For having conceived and built this automotive empire, Kiichiro Toyoda is rightly held in the highest esteem to this day. One of the best places to see just how revered he is, requires a recommended visit the Toyota Kuragaike Commemorative Hall.
Toyota Kuragaike Commemorative Hall
Back in the samurai days, a provincial lord is said to have thrown his horse saddle, or kura, into a large local lake, in the belief that the saddle would become the guardian deity of the waters. That lake became known as Kuragaike, or Saddle Lake, and in 1974, the surrounding wide, green park became the site of the Toyota Kuragaike Commemorative Hall, established to celebrate Toyota's 10 millionth vehicle. The hall now contains the Toyota Establishment Exhibit Room, a pavilion dedicated to the memory of founder Kiichiro Toyoda. The exhibit explains the companies' origins as a loom manufacturer, and takes the visitor on an audio-visual journey through the various trials and tribulations undertaken by Kiichiro in his quest to establish the automobile division, his attempts at developing early engines and designing production techniques to build better cars. A special video presentation outlines the Kiichiro Toyoda story in an informative and easy to understand manner, while the revealing "Radiorama" is an interesting concept.
Along a section of wall, old styled wirelesses are set up beside scale dioramas displaying various scenes showing Kiichiro Toyoda and his team overcoming production and technical problems. While visitors enjoy the scenes in miniature, they can also hear the fascinating story as narrated from the accompanying contemporary radio set.
Besides the various historical exhibits, a number of production cars and Toyota race team vehicles are on display within the hall, including an early Model AA surrounded by numerous scale models of other early Toyota produced cars. The rear section contains a photo gallery covering Kiichiro Toyoda's life, from his humble beginnings in a reed-thatch roofed house, to Toyota's early successes.
Adjoining this main pavilion is the Kuragaike Art Salon, displaying fine artworks purchased and owned by Toyota for decorating board, conference and reception rooms and offices. The extensive collection is rotated about four or five times a year, with 20 to 30 specially selected pieces put on display for all to enjoy.
Kiichiro Toyoda's Residence
Just a short distance from the main pavilion and surrounded by the lush greenery of the Kuragaike Park is Kiichiro Toyoda's former residence. The old home, complete with furnishings, was painstakingly relocated here for preservation. Originally built in 1933 in Nagoya City's Yagoto area, the three-story home was designed by one of the leading architects of the time, and features both Japanese and Western styled rooms and a large connected greenhouse. To commemorate Toyota's 75th anniversary, a special garage was built nearby, and houses an anniversary model "Origin" car, with early-model styled double doors.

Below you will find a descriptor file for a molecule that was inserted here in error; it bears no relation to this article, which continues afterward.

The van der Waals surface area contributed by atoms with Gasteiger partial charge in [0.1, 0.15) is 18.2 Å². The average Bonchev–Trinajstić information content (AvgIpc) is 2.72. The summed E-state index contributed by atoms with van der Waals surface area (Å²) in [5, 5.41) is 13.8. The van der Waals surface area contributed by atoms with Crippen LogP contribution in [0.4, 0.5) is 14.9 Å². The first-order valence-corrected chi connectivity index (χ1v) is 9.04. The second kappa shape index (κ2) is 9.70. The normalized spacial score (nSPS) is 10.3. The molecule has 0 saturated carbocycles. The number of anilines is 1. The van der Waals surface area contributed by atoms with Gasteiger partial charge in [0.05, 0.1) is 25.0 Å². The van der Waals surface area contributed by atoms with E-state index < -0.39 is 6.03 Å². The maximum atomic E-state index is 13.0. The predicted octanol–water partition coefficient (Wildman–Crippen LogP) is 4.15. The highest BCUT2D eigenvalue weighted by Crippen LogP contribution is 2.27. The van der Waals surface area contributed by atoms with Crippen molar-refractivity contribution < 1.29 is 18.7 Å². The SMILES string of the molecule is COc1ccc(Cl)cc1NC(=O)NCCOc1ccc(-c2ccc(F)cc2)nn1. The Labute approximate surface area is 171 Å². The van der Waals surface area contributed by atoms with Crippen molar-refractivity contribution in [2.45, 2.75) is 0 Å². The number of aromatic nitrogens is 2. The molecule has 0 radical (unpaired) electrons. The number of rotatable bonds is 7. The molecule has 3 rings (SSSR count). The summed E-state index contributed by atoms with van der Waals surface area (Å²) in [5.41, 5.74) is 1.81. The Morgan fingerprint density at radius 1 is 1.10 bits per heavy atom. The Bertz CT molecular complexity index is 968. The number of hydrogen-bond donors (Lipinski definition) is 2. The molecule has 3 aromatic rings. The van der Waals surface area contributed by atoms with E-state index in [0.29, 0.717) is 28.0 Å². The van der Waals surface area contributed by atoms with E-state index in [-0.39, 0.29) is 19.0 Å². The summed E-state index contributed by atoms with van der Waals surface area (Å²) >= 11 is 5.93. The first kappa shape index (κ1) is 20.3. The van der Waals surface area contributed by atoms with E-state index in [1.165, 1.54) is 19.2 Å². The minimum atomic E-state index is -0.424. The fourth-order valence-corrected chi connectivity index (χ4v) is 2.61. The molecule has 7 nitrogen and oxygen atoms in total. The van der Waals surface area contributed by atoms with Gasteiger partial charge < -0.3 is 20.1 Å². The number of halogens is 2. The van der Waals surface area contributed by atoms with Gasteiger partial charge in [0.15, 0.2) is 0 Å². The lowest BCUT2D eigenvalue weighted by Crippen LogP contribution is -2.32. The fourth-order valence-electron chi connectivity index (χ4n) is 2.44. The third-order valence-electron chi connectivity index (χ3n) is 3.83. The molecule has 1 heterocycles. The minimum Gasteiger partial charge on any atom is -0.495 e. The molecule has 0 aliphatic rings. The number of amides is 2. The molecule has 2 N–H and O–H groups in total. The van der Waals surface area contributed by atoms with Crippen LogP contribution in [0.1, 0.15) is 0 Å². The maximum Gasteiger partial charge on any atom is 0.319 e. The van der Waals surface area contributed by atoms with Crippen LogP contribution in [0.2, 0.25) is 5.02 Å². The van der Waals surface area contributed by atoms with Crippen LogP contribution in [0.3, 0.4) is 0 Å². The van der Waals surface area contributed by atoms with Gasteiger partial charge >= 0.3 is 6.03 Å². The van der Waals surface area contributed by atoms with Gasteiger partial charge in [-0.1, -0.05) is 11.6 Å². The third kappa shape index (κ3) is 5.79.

Toyota Tours and Other Attractions
The Toyota Kaikan Museum introduces Toyota's varied approach to the design and production of vehicles. The museum is divided into various pavilions, The Eco and Emotion section concentrates on Toyota's eco-car technologies, Production and Creation focuses on Toyota's leading innovative production processes, while the Company and Society area is dedicated to Toyota's community activities. An area set aside for children explains the workings of an engine and mechanicals, car design, manufacturing and even road safety in an easy to understand and enjoyable manner. The popular vehicle showroom area features a wide range of Toyota and luxury brand Lexus vehicles, and the Toyota GAZOO Racing team is well represented with race cars and displays. The museum shop offers a selection of toys, models and Toyota items and is also popular among visitors.
Production line tours showing the actual processes involved in the manufacturing of vehicles inside Toyota's well designed, clean and efficient production plants are other popular attractions. The stamping, welding, painting and assembly processes, along with explanations of the various policies instigated by Toyota to improve production and quality can be seen on these captivating tours. The plant tours require on-line bookings at least three months in advance, but are a fascinating view into the heart of Toyota's advanced processes and corporate ideals.
Toyota Motor Corporation is currently the world's 6th largest company by revenue, and the world's largest vehicle manufacturer. Because of Toyota, there is a little bit of Japan in every corner of the world, and you can see where it all began with one man's dream.
Chris Glenn is a bilingual radio DJ, TV presenter, producer, narrator, MC, copywriter, author and columnist, and Japanese historian, specializing in samurai castles, battles, armor and weapons. He is an inbound tourism advisor, and is often called upon as a lecturer and speaker on Japanese history and topics. He was born in Adelaide, South Australia in 1968, and has spent over half his life in Japan, most of that time in Nagoya, Aichi Prefecture. Chris is dedicated to promoting and preserving Japans’ long history, deep culture, traditions, arts and crafts.